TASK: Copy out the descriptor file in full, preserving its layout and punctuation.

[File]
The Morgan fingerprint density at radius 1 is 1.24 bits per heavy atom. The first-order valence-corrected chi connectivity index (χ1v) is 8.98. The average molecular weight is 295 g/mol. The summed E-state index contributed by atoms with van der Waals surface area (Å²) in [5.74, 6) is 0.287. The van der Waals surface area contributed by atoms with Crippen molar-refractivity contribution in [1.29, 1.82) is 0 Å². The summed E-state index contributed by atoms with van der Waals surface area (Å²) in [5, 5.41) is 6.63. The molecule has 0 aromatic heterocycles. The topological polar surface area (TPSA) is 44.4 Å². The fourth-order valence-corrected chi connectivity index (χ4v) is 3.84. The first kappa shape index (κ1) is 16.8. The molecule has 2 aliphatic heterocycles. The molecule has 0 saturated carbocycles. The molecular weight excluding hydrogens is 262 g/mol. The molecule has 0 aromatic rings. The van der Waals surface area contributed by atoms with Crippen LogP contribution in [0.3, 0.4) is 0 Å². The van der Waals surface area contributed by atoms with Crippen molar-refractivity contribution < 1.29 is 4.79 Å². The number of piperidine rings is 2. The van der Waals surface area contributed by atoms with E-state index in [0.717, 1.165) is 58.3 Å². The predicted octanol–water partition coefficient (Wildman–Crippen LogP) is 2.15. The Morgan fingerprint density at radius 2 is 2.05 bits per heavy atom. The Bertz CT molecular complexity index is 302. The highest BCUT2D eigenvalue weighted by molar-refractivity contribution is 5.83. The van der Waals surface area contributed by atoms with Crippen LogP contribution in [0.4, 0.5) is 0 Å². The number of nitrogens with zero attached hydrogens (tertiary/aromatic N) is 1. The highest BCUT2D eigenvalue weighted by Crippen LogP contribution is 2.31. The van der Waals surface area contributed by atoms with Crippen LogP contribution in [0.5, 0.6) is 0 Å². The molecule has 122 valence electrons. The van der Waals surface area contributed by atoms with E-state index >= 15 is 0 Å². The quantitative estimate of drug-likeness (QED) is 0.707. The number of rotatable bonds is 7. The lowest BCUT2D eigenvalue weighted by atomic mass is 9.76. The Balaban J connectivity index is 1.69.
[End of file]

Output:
The Morgan fingerprint density at radius 1 is 1.24 bits per heavy atom. The first-order valence-corrected chi connectivity index (χ1v) is 8.98. The average molecular weight is 295 g/mol. The summed E-state index contributed by atoms with van der Waals surface area (Å²) in [5.74, 6) is 0.287. The van der Waals surface area contributed by atoms with Crippen molar-refractivity contribution in [1.29, 1.82) is 0 Å². The summed E-state index contributed by atoms with van der Waals surface area (Å²) in [5, 5.41) is 6.63. The molecule has 0 aromatic heterocycles. The topological polar surface area (TPSA) is 44.4 Å². The fourth-order valence-corrected chi connectivity index (χ4v) is 3.84. The first kappa shape index (κ1) is 16.8. The molecule has 2 aliphatic heterocycles. The molecule has 0 saturated carbocycles. The molecular weight excluding hydrogens is 262 g/mol. The molecule has 0 aromatic rings. The van der Waals surface area contributed by atoms with Crippen LogP contribution in [0.3, 0.4) is 0 Å². The van der Waals surface area contributed by atoms with Crippen molar-refractivity contribution < 1.29 is 4.79 Å². The number of piperidine rings is 2. The van der Waals surface area contributed by atoms with E-state index in [0.717, 1.165) is 58.3 Å². The predicted octanol–water partition coefficient (Wildman–Crippen LogP) is 2.15. The Morgan fingerprint density at radius 2 is 2.05 bits per heavy atom. The Bertz CT molecular complexity index is 302. The highest BCUT2D eigenvalue weighted by molar-refractivity contribution is 5.83. The van der Waals surface area contributed by atoms with Crippen LogP contribution in [0.4, 0.5) is 0 Å². The number of nitrogens with zero attached hydrogens (tertiary/aromatic N) is 1. The highest BCUT2D eigenvalue weighted by Crippen LogP contribution is 2.31. The van der Waals surface area contributed by atoms with Crippen LogP contribution in [0.5, 0.6) is 0 Å². The molecule has 122 valence electrons. The van der Waals surface area contributed by atoms with E-state index >= 15 is 0 Å². The quantitative estimate of drug-likeness (QED) is 0.707. The number of rotatable bonds is 7. The lowest BCUT2D eigenvalue weighted by atomic mass is 9.76. The Balaban J connectivity index is 1.69.